No. 5 Clemson defense AWOL at times after hyped offseason
CLEMSON, S.C. (AP) — Clemson’s defensive “Avengers” have yet to assemble.
The fifth-ranked Tigers were touted among the country’s strongest defenses during the offseason, and the defensive front even gave themselves that hokey movie moniker. But so far, Clemson (4-0, 2-0 Atlantic Coast Conference) hasn’t looked anything like the powerhouse defense it’s been the previous 10 seasons.
That must change in a hurry with Clemson facing No. 10 North Carolina State (4-0) in a top-10 showdown for control of the ACC Atlantic Division on Saturday night.
The Tigers’ slippage was evident last week in a drama-filled, 51-45 overtime win at No. 22 Wake Forest where the Tigers surrendered 447 yards total and six TD passes to Demon Deacons quarterback Sam Hartman.
Clemson’s front failed to consistently apply pressure and its young cornerbacks — Nate Wiggins and Toriano Pride Jr. — were continually flagged for pass interference. At one point, Clemson coach Dabo Swinney said he considered coming in to play cornerback.
“In totality, we didn’t play as well as we can,” Swinney said.
And it followed troubling performances against FCS Furman (384 yards allowed) and Louisiana Tech of Conference USA (317 given up).
That’s not something heard very often about the Tigers’ D. It spent much of the past 10 seasons among college football’s best, only twice in that span finishing a season outside the top 10 in total defense.
That was under Brent Venables, part of two national championships as Clemson’s coordinator who left to become Oklahoma’s head coach last December.
Swinney stayed in house, promoting defensive analyst Wes Goodwin to succeed Venables. The unit has yet to fully click in Goodwin’s short tenure.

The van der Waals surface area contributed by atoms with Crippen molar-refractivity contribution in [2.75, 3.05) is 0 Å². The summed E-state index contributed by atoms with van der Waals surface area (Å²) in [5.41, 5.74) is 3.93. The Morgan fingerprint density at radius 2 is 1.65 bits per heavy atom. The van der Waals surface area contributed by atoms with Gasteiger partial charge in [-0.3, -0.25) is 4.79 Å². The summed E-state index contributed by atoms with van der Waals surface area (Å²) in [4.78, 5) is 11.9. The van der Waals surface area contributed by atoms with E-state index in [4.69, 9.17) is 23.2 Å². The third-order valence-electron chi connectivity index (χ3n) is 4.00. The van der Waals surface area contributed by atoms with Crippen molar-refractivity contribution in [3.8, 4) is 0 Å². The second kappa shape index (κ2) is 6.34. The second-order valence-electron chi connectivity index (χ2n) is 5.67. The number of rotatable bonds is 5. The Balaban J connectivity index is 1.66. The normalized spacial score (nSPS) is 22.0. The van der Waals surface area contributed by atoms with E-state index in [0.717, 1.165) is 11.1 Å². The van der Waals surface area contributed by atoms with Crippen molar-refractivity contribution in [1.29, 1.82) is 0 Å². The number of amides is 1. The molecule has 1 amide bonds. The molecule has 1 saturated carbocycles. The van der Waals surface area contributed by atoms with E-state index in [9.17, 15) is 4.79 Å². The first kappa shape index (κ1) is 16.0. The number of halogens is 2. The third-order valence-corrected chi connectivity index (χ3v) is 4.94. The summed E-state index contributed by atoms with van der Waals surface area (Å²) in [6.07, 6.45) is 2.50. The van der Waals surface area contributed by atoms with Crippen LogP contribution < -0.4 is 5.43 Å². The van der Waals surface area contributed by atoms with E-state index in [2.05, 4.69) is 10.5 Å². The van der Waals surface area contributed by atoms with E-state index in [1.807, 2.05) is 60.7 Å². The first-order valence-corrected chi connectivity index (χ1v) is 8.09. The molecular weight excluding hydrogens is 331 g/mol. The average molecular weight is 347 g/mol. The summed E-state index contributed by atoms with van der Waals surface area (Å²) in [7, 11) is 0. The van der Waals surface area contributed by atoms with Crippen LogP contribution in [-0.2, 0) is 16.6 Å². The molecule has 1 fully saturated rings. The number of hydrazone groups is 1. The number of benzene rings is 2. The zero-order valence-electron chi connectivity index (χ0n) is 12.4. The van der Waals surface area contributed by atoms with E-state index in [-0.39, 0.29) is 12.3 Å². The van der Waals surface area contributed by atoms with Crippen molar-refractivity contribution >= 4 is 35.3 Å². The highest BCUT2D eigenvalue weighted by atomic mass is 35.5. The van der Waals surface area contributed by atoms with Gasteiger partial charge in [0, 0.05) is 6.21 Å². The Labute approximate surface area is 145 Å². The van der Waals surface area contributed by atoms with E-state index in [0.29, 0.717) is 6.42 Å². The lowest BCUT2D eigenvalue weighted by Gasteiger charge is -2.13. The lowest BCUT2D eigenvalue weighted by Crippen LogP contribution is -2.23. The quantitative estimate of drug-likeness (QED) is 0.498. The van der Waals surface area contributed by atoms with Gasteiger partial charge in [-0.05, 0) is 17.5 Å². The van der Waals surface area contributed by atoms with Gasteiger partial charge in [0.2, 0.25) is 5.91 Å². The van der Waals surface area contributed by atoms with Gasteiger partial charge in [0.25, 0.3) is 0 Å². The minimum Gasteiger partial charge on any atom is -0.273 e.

“I always say it’s never as good, never as bad as it seems,” Goodwin said.
While the pass interference calls and Wake’s big plays — the Deacons had four TD passes of 19 yards or more — were what stood out, “our guys did a lot of good things,” Goodwin said.
“As bad as that third quarter was, those rose to the occasion and went out and won the game,” he continued. “And that was really cool to see.”
Wake Forest’s showing likely cemented North Carolina State’s game plan to go long often. The Wolfpack feature one of the ACC’s top passers in Devin Leary, who has thrown 10 TD passes in four games.
“Their offense is one of the best in the country,” Swinney said. “Devin Leary is special. He’s a pro.”
So, according to NFL projections, are many of Clemson’s defensive starters, like tackle Bryan Bresee, ends K.J. Henry and Myles Murphy, and linebacker Trenton Simpson.
Goodwin acknowledged that some of his calls didn’t work at Wake Forest. “But I think the biggest thing is I didn’t panic,” he said. “Looking guys in the eyes on the sideline (and) they see you’re not panicking and you’ve got confidence in what you’re doing.”
Goodwin said he remained calm and connected, and so did his players. “And we ended up winning it at the end,” he said.
Both Swinney and Goodwin said any problems will be fixed in short order. Some issues involve players’ health. Starting defensive end Xavier Thomas hasn’t played all season due to a broken foot suffered in fall camp.
Starting safeties Andrew Mukuba and Sheridan Jones, along with Malcolm Greene were all missing last week and Swinney isn’t sure if they’ll be ready for the Wolfpack.
North Carolina State coach Dave Doeren said Clemson’s played a lot of people in the secondary this season and may not be as multiple there as in past seasons. But he said the Tigers’ defensive backs are playing hard.
Doeren said Clemson’s secondary coach Mike Reed is a skilled teacher and despite what happened last week, “I know he’ll have his guys ready.”
Clemson’s Wiggins, flagged three times for pass interference against Wake Forest, also knocked away Hartman’s final pass to the end zone to seal the win. He vowed the defense would improve going forward.
“I know what I can do,” Wiggins said. “I’m never going to have another game like that.”
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